"The time for the trial having arrived, the clerk calls the petit jury on their panel by saying: · You good men that are impaneled to try the issue between our sovereign lord, the king, and the prisoner at the bar answer to your names upon pain and peril that shall fall thereon.' When this is done, and a full jury appears, the clerk of the arraigns calls the prisoner at bar and says to him: 'These good men and true, that you shall now hear called, are those which are to pass between our sovereign lord, the king, and you; if, therefore, you, or any of you, will challenge them, or any of them, you must challenge them as they come to the book to be sworn, before they are sworn, and you shall be heard.' '" '" '" From the words of the clerk's address to the pI'isoner, it is evident that this is the proper time to exercise the right of challenge." 1 Chit. Crim. Law, 532, 533.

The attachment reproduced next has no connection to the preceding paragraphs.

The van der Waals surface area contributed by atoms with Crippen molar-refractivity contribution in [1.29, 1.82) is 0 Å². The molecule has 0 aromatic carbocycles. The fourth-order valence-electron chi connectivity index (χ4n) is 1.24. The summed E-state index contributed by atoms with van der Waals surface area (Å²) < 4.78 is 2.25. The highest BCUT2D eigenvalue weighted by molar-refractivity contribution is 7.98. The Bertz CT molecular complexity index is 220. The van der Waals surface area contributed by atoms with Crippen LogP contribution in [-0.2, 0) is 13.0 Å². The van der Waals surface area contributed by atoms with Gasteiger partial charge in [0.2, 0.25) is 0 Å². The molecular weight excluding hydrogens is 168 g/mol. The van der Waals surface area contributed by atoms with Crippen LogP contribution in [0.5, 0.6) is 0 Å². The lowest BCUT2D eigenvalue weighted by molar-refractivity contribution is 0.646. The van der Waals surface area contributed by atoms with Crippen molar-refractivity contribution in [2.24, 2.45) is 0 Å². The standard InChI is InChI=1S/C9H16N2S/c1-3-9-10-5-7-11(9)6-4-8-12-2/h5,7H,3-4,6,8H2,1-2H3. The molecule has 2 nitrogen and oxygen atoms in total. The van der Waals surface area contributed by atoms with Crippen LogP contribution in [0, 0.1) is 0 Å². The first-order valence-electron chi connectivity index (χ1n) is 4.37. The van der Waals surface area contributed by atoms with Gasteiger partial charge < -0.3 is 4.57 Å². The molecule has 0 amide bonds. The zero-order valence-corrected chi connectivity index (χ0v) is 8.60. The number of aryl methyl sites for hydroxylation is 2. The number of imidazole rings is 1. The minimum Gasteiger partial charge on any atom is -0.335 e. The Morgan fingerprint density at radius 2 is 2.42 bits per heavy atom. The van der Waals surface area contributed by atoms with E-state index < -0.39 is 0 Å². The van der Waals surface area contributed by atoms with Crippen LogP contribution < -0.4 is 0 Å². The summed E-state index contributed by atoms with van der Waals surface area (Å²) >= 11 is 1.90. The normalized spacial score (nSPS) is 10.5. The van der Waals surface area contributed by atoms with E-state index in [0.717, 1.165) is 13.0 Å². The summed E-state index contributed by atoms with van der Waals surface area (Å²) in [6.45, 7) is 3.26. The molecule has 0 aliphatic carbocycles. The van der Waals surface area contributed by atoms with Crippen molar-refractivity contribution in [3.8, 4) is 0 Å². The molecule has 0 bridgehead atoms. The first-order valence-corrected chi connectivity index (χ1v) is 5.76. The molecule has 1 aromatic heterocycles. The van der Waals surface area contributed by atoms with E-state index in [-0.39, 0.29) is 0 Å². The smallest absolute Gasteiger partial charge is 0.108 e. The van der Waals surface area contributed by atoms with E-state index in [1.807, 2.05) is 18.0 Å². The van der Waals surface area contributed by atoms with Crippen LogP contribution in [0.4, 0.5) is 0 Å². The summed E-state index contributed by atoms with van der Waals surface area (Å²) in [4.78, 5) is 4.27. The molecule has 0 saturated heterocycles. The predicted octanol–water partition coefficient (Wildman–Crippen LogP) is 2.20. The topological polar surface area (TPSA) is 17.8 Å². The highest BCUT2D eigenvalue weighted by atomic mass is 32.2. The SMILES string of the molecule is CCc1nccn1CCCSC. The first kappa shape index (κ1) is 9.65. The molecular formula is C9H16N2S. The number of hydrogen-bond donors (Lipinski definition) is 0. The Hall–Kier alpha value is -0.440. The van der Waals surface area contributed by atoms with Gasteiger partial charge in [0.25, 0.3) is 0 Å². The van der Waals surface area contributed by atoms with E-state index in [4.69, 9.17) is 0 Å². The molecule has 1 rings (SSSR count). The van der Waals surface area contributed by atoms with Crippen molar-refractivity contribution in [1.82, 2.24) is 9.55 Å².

And an examination of all the cases cited in tbis opinion shows that the objections were always taken "on the trial," or "when the v.22F,no.4-16